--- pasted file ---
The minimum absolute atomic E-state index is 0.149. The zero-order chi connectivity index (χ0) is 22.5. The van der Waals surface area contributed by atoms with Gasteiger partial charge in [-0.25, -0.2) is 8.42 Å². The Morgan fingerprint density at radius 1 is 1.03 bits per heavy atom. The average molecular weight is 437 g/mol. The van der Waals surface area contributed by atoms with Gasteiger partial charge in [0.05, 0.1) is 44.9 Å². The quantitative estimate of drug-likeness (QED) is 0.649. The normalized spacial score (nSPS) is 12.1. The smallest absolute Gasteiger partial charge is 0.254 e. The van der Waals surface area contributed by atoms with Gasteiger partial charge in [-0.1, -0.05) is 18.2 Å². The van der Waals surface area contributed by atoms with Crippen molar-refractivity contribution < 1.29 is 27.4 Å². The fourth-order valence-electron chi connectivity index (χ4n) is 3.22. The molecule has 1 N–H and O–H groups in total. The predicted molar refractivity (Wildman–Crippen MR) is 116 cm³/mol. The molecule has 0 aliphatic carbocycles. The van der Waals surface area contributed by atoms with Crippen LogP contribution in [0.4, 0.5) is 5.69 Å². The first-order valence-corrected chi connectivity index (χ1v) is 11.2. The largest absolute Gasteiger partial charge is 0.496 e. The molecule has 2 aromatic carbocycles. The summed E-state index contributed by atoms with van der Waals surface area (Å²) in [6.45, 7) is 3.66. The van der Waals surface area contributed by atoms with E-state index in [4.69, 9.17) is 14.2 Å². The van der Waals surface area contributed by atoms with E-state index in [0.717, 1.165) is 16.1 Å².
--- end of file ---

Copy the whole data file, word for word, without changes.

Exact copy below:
The minimum absolute atomic E-state index is 0.149. The zero-order chi connectivity index (χ0) is 22.5. The van der Waals surface area contributed by atoms with Gasteiger partial charge in [-0.25, -0.2) is 8.42 Å². The Morgan fingerprint density at radius 1 is 1.03 bits per heavy atom. The average molecular weight is 437 g/mol. The van der Waals surface area contributed by atoms with Gasteiger partial charge in [0.05, 0.1) is 44.9 Å². The quantitative estimate of drug-likeness (QED) is 0.649. The normalized spacial score (nSPS) is 12.1. The smallest absolute Gasteiger partial charge is 0.254 e. The van der Waals surface area contributed by atoms with Gasteiger partial charge in [-0.1, -0.05) is 18.2 Å². The van der Waals surface area contributed by atoms with Crippen molar-refractivity contribution < 1.29 is 27.4 Å². The fourth-order valence-electron chi connectivity index (χ4n) is 3.22. The molecule has 1 N–H and O–H groups in total. The predicted molar refractivity (Wildman–Crippen MR) is 116 cm³/mol. The molecule has 0 aliphatic carbocycles. The van der Waals surface area contributed by atoms with Crippen LogP contribution in [0.4, 0.5) is 5.69 Å². The first-order valence-corrected chi connectivity index (χ1v) is 11.2. The largest absolute Gasteiger partial charge is 0.496 e. The molecule has 2 aromatic carbocycles. The summed E-state index contributed by atoms with van der Waals surface area (Å²) in [6.45, 7) is 3.66. The van der Waals surface area contributed by atoms with E-state index in [4.69, 9.17) is 14.2 Å². The van der Waals surface area contributed by atoms with E-state index in [0.717, 1.165) is 16.1 Å².